Food As Medicine Gets One Step Closer To Reality

The Lempert Report
March 12, 2021

There's now an accredited course designed to provide training in dietary lifestyle.

The American College of Lifestyle Medicine (ACLM), the medical professional society that has championed food as medicine since its inception in 2004, is taking a giant step forward for consumers, medical professionals and retails as they announce the availability of the first installment of its "Food as Medicine" course, titled "Nutrition for Prevention and Longevity." The entire CME- and CE-accredited course is designed to provide the training in dietary lifestyle that evidence shows most efficacious to prevent, treat and even reverse lifestyle-related chronic disease.

"The Institute for Health Metrics and Evaluation identified in its 2019 Global Burden of Disease report that the leading cause of disease and death is a result of what we are, and are not, eating," said ACLM Executive Director Susan Benigas. "Yet most physicians and medical professionals receive few hours of clinical nutrition education throughout their formal training. While ACLM is committed to filling this void, according to Benigas, by soley supporting healthcare providers in their ability to prescribe food as medicine, they are missing a huge opportunity. Retail RDs, produce managers, grocery buyers and merchandisers all could benefit from these learnings. We say in our industry that food is medicine is one priority path we should follow – but without empowerment thru education – that will never happen – and it is unfair for grocers to lay the entire burden on their health & wellness officers or their retail RDs.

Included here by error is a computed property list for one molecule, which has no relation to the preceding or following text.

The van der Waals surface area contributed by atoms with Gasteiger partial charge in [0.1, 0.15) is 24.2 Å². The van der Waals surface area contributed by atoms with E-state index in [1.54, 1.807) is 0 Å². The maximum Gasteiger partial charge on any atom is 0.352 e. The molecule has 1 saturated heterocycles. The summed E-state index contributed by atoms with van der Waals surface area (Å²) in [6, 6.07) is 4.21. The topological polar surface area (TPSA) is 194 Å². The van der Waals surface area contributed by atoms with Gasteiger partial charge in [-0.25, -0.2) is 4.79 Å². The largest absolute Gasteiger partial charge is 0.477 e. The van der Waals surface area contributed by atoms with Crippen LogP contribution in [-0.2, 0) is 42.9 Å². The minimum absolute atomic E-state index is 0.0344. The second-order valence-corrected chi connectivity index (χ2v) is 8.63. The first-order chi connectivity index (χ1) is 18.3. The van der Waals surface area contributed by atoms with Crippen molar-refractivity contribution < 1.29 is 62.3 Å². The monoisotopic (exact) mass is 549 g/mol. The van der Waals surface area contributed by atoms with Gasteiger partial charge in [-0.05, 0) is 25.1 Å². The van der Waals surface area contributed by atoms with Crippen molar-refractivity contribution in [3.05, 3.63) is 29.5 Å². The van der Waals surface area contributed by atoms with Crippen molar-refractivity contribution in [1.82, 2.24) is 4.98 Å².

If in fact food as medicine is key component to changing behaviors to thwart disease than the entire grocery channel needs to understand and embrace it. ACLM's "Food as Medicine" online course will educate and equip clinicians with knowledge of dietary patterns shown to prevent, treat, and reverse diseases such as heart disease, diabetes, and certain cancers as well as prepare them to implement food as medicine at a practical level in patient care. The course also includes nutrition considerations for various lifecycle stages and special populations, nutrition and scope of practice, and pharmaceutical implications in food as medicine practice. The majority of the US population faces over-nutrition due to high intake of ultra-processed, calorie-dense, high saturated fat-laden foods. It’s time to change that.